India and Pakistan have agreed to construct a new border entry point and road to allow Sikh pilgrims from India to visit a shrine in Pakistan.
Sikhism was born in Punjab, a region that was divided between the two countries during partition in 1947.
The Gurdwara Darbar Sahib Kartarpur is one of Sikhism’s holiest shrines. The religion’s founder, Guru Nanak, spent the last 18 years of his life there.
The decision coincides with the 550th anniversary of Guru Nanak’s birth.
Since the division of India and Pakistan into two separate nations, Indians have had limited access to the shrine, often struggling to get visas to visit, says BBC Punjabi’s Dalip Kumar.
Correspondents believe the announcement signals a thaw in relations between the two countries, which have fought three wars and a limited conflict since 1947.
Tensions flared in September over a set of stamps released by Pakistan which carried images of what the country called “atrocities in Indian-occupied Kashmir”.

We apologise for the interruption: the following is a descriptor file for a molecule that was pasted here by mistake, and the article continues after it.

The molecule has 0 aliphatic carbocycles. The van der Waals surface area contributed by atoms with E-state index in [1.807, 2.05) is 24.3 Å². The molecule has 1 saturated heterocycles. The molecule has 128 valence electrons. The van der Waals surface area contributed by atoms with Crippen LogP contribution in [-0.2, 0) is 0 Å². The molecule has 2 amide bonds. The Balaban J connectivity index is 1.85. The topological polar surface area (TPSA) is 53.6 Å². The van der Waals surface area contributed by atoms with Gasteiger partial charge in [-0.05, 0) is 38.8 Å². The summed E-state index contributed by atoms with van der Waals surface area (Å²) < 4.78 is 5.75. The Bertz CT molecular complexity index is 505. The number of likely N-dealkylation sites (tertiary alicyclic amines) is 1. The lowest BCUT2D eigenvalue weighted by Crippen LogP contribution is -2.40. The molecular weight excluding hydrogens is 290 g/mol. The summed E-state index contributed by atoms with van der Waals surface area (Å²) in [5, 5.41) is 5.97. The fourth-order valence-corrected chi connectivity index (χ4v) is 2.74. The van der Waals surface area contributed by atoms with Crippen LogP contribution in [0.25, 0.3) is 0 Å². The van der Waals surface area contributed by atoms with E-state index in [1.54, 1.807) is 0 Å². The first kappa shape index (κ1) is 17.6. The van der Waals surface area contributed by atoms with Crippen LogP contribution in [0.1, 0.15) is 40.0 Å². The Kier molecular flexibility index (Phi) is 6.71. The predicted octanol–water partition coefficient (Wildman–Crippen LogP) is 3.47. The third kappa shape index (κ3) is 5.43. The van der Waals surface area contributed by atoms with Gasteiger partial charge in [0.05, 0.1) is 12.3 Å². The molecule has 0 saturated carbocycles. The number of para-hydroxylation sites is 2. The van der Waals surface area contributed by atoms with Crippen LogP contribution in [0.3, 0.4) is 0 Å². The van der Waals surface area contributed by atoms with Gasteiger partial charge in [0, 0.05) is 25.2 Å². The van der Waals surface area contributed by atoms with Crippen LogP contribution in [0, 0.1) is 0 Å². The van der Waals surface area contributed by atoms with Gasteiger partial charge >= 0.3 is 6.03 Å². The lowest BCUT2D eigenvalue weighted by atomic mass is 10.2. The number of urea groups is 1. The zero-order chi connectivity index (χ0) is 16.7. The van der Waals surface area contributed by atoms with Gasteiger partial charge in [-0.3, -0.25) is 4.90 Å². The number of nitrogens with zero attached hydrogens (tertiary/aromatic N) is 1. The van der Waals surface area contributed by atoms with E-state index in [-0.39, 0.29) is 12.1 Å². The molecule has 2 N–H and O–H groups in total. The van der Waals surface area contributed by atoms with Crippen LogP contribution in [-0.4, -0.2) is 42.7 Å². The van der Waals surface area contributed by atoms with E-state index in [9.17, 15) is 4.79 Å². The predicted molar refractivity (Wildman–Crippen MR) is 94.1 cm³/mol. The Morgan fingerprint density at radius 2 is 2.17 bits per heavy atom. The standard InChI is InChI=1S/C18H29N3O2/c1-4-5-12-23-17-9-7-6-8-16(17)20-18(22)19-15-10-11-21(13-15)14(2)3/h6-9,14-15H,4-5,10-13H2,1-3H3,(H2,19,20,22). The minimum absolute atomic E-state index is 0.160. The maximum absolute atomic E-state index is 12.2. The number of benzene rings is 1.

Delhi said it would fully fund construction of the new road on the Indian side, and Pakistan said it would do the same on its side.
Pakistan’s Information Minister Fawad Chaudhry called the decision a “victory for the peace lobby” in both countries.
Indian Finance Minister Arun Jaitley said that pilgrims to the temple would be given “facilities similar to those of an international airport”.
Pakistan is likely to begin construction on its side of the road later this month. A start date for work on the Indian side is yet to be announced.